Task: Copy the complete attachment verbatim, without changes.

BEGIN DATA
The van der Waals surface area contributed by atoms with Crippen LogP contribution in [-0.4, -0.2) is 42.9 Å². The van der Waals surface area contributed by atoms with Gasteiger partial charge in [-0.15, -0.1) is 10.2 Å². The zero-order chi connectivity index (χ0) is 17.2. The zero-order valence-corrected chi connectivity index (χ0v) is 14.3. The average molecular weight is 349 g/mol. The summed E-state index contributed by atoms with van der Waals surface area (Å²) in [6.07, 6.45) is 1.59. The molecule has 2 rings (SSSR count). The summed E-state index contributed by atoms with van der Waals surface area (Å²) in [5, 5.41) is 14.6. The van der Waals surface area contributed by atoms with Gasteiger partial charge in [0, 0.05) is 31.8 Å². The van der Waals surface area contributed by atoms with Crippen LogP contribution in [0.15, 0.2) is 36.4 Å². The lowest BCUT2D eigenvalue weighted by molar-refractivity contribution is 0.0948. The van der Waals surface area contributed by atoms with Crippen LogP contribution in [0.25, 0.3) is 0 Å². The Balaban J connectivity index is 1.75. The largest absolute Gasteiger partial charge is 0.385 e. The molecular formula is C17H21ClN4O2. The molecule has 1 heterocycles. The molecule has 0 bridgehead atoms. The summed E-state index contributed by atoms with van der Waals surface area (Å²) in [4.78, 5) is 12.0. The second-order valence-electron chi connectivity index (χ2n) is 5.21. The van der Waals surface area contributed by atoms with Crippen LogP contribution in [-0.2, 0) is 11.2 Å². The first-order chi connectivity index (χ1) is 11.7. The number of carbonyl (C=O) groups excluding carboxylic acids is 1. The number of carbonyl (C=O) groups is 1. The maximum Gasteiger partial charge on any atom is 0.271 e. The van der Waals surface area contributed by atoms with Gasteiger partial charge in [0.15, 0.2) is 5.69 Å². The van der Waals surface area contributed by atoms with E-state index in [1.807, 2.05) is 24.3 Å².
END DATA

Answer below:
The van der Waals surface area contributed by atoms with Crippen LogP contribution in [-0.4, -0.2) is 42.9 Å². The van der Waals surface area contributed by atoms with Gasteiger partial charge in [-0.15, -0.1) is 10.2 Å². The zero-order chi connectivity index (χ0) is 17.2. The zero-order valence-corrected chi connectivity index (χ0v) is 14.3. The average molecular weight is 349 g/mol. The summed E-state index contributed by atoms with van der Waals surface area (Å²) in [6.07, 6.45) is 1.59. The molecule has 2 rings (SSSR count). The summed E-state index contributed by atoms with van der Waals surface area (Å²) in [5, 5.41) is 14.6. The van der Waals surface area contributed by atoms with Gasteiger partial charge in [0, 0.05) is 31.8 Å². The van der Waals surface area contributed by atoms with Crippen LogP contribution in [0.15, 0.2) is 36.4 Å². The lowest BCUT2D eigenvalue weighted by molar-refractivity contribution is 0.0948. The van der Waals surface area contributed by atoms with Crippen LogP contribution in [0.25, 0.3) is 0 Å². The Balaban J connectivity index is 1.75. The largest absolute Gasteiger partial charge is 0.385 e. The molecular formula is C17H21ClN4O2. The molecule has 1 heterocycles. The molecule has 0 bridgehead atoms. The summed E-state index contributed by atoms with van der Waals surface area (Å²) in [4.78, 5) is 12.0. The second-order valence-electron chi connectivity index (χ2n) is 5.21. The van der Waals surface area contributed by atoms with Crippen LogP contribution in [-0.2, 0) is 11.2 Å². The first-order chi connectivity index (χ1) is 11.7. The number of carbonyl (C=O) groups excluding carboxylic acids is 1. The number of carbonyl (C=O) groups is 1. The maximum Gasteiger partial charge on any atom is 0.271 e. The van der Waals surface area contributed by atoms with Gasteiger partial charge in [0.15, 0.2) is 5.69 Å². The van der Waals surface area contributed by atoms with E-state index in [1.807, 2.05) is 24.3 Å².